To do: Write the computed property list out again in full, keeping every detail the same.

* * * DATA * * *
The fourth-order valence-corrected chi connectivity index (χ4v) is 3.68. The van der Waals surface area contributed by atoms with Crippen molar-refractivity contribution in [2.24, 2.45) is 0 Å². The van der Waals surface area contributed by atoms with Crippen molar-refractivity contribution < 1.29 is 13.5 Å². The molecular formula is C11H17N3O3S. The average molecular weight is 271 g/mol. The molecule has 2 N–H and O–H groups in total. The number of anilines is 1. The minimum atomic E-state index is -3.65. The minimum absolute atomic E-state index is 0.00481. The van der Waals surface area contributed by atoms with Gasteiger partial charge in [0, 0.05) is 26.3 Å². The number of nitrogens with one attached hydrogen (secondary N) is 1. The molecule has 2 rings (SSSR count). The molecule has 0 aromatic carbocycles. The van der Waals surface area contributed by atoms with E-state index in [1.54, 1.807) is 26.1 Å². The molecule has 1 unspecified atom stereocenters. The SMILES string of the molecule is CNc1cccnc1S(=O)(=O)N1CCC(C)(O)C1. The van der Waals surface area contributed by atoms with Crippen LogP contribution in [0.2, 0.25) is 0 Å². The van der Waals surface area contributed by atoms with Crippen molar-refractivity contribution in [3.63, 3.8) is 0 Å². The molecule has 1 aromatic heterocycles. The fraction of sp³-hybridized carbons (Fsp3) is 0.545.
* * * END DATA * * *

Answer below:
The fourth-order valence-corrected chi connectivity index (χ4v) is 3.68. The van der Waals surface area contributed by atoms with Crippen molar-refractivity contribution in [2.24, 2.45) is 0 Å². The van der Waals surface area contributed by atoms with Crippen molar-refractivity contribution < 1.29 is 13.5 Å². The molecular formula is C11H17N3O3S. The average molecular weight is 271 g/mol. The molecule has 2 N–H and O–H groups in total. The number of anilines is 1. The minimum atomic E-state index is -3.65. The minimum absolute atomic E-state index is 0.00481. The van der Waals surface area contributed by atoms with Gasteiger partial charge in [0, 0.05) is 26.3 Å². The number of nitrogens with one attached hydrogen (secondary N) is 1. The molecule has 2 rings (SSSR count). The molecule has 0 aromatic carbocycles. The van der Waals surface area contributed by atoms with E-state index in [1.54, 1.807) is 26.1 Å². The molecule has 1 unspecified atom stereocenters. The SMILES string of the molecule is CNc1cccnc1S(=O)(=O)N1CCC(C)(O)C1. The van der Waals surface area contributed by atoms with Crippen LogP contribution in [0.2, 0.25) is 0 Å². The van der Waals surface area contributed by atoms with Crippen molar-refractivity contribution in [3.63, 3.8) is 0 Å². The molecule has 1 aromatic heterocycles. The fraction of sp³-hybridized carbons (Fsp3) is 0.545.